If the primary system is still available when an active/passive link is failed over and the primary system and the replica can communicate with each other, the replicated HCP tenants and namespaces and default-namespace directories become read-only on the primary system. Also, while the link is failed over, the primary system does not broadcast any configuration information to the DNS.

If the two systems cannot communicate with each other when the link is failed over, the replicated items remain read-write on the primary system, and the primary system continues to broadcast its configuration information to the DNS. If DNS failover is disabled, clients can still access the primary system by domain name.

If clients are allowed to write to both the primary system and the replica while an active/passive link is failed-over, configuration conflicts and conflicts in namespace content may occur when the link is failed back. Although HCP resolves such conflicts in a predictable manner, the recommended practice is to avoid them in the first place. Therefore, when you fail over an active/passive link without DNS failover enabled, you should tell the applicable tenant administrators to direct all client access requests to the replica.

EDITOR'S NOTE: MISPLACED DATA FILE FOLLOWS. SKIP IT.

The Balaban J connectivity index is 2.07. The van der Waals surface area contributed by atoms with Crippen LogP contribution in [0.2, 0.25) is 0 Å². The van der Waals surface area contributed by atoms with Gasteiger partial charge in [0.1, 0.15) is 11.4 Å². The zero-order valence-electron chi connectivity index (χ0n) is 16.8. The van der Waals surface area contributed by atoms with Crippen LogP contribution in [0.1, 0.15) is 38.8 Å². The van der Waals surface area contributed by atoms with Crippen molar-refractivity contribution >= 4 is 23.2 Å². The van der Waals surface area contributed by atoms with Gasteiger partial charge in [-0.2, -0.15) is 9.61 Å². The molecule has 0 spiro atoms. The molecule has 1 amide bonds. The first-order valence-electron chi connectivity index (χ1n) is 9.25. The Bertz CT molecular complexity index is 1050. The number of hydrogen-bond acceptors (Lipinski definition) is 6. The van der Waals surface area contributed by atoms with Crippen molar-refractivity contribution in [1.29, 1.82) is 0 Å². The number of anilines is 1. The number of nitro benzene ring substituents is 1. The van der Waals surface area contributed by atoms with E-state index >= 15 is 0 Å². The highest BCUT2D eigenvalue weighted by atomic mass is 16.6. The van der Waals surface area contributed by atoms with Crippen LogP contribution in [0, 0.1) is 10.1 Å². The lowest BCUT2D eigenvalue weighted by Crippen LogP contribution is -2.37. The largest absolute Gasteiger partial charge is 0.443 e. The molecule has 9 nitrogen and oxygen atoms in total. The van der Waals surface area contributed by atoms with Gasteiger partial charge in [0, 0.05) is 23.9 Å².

Failover with bidirectional active/passive links

With bidirectional active/passive links, failover is a independent process for each of the two links. If one of the HCP systems involved in the links becomes unavailable, failover needs to occur only on the link for which that system is the primary system. The link for which that system is the replica does not need to be failed over, and the status of the HCP tenants and namespaces and default-namespace directories on that link does not change.

Failback with an active/passive link

Failing back an active/passive link has two phases, begin recovery and complete recovery. The begin recovery phase is always started manually. The complete recovery phase can be started manually or automatically.

When recovery begins on a link, the replica starts sending configuration changes and changes to namespace content back to the primary system. The replicated HCP tenants and namespaces and default-namespace directories remain read-write on the replica and read-only on the primary system.

The complete recovery phase is designed to allow data recovery to catch up to the current time before normal replication restarts. At the beginning of this phase, the replicated items change to read-only on the replica and remain read-only on the primary system. The replica continues to send data to the primary system until the two HCP systems involved in the link are in sync with each other. Within a minute after that point:

  • Normal replication restarts on the link.
  • With DNS failover enabled, each system involved in the link broadcasts its own configuration to the DNS. From that point on, client requests that target either system by domain name are directed to the specified system.

Before starting the complete recovery phase manually, you should wait until data recovery is caught up with the current time. When you configure automatic failback for an active/passive link, you specify how up to date data recovery must be before the complete recovery phase begins.